Copyright notice

This article is from the Encyclopedia of North Carolina edited by William S. Powell. Copyright © 2006 by the University of North Carolina Press. Used by permission of the publisher. For personal use and not for further distribution. Please submit permission requests for other use directly to the publisher.

Is anything in this article factually incorrect? Please submit a comment.

Printer-friendly page

Jargon Society

by Jeffery Beam, 2006

Jargon Society Publications being sold in Germany.The Jargon Society, one of the oldest and most prestigious small presses in the country, was founded in 1951 at Black Mountain College by Jonathan Williams, an Asheville native and student at the school. Inspired by Charles Olson, a fellow student at the Chicago Institute of Design and a Black Mountain teacher and poet, Williams began by publishing works of fellow students and teachers. In Williams's words, "Jargon placed itself at the forefront of the avant garde while celebrating and preserving the best of the traditional." It sought out the overlooked and neglected and is credited with saving from obscurity the women modernist poets Lorine Niedecker and Mina Loy; many poets' first, and oftentimes major, works were Jargon titles. The press also championed visionary folk art by publishing books about these artists while working to preserve the fragile art produced by them. Jargon has been noted for the craft of its book making and the talented poets, photographers, designers, and artists who have collaborated on the books.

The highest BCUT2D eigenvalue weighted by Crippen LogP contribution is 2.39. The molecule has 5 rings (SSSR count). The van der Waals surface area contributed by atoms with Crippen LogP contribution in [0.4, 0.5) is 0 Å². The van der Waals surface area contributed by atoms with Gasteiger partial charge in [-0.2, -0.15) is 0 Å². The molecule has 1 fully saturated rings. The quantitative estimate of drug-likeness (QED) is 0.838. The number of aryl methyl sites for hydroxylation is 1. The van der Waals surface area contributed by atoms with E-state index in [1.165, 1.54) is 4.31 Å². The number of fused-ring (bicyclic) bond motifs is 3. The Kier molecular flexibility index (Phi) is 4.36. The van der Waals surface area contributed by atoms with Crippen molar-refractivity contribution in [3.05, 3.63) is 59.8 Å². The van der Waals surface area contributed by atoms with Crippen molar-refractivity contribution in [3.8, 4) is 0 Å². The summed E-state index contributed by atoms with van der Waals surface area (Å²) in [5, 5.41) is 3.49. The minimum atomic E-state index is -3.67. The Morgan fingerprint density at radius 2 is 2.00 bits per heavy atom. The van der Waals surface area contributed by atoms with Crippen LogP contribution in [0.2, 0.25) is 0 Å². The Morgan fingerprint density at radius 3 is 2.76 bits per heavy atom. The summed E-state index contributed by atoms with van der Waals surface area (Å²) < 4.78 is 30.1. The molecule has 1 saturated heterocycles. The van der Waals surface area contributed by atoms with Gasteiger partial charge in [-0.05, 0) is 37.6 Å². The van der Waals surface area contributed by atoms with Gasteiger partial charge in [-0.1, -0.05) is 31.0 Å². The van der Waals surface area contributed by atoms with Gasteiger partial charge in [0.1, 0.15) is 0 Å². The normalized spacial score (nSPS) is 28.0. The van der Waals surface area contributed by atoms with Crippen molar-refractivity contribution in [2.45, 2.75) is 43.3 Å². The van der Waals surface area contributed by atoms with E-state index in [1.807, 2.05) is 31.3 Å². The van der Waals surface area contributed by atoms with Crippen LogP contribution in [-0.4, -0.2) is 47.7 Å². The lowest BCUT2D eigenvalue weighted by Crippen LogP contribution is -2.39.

Additional Resources:

Jargon Society official website:

Hevesi, Dennis. "Jonathan Williams, Publisher, Dies at 79" The New York Times. March 30, 2008.

Image Credits:

Williams, Jonathan, "Jargon Publications being sold in Germany",1227

Origin - location: 

Add a comment

PLEASE NOTE: NCpedia provides the comments feature as a way for viewers to engage with the resources. Comments are not published until reviewed by NCpedia editors at the State Library of NC, and the editors reserve the right to not publish any comment submitted that is considered inappropriate for this resource. NCpedia will not publish personal contact information in comments, questions, or responses. If you would like a reply by email, note that some email servers, such as public school accounts, are blocked from accepting messages from outside email servers or domains. If you prefer not to leave an email address, check back at your NCpedia comment for a reply. Please allow one business day for replies from NCpedia. Complete guidelines are available at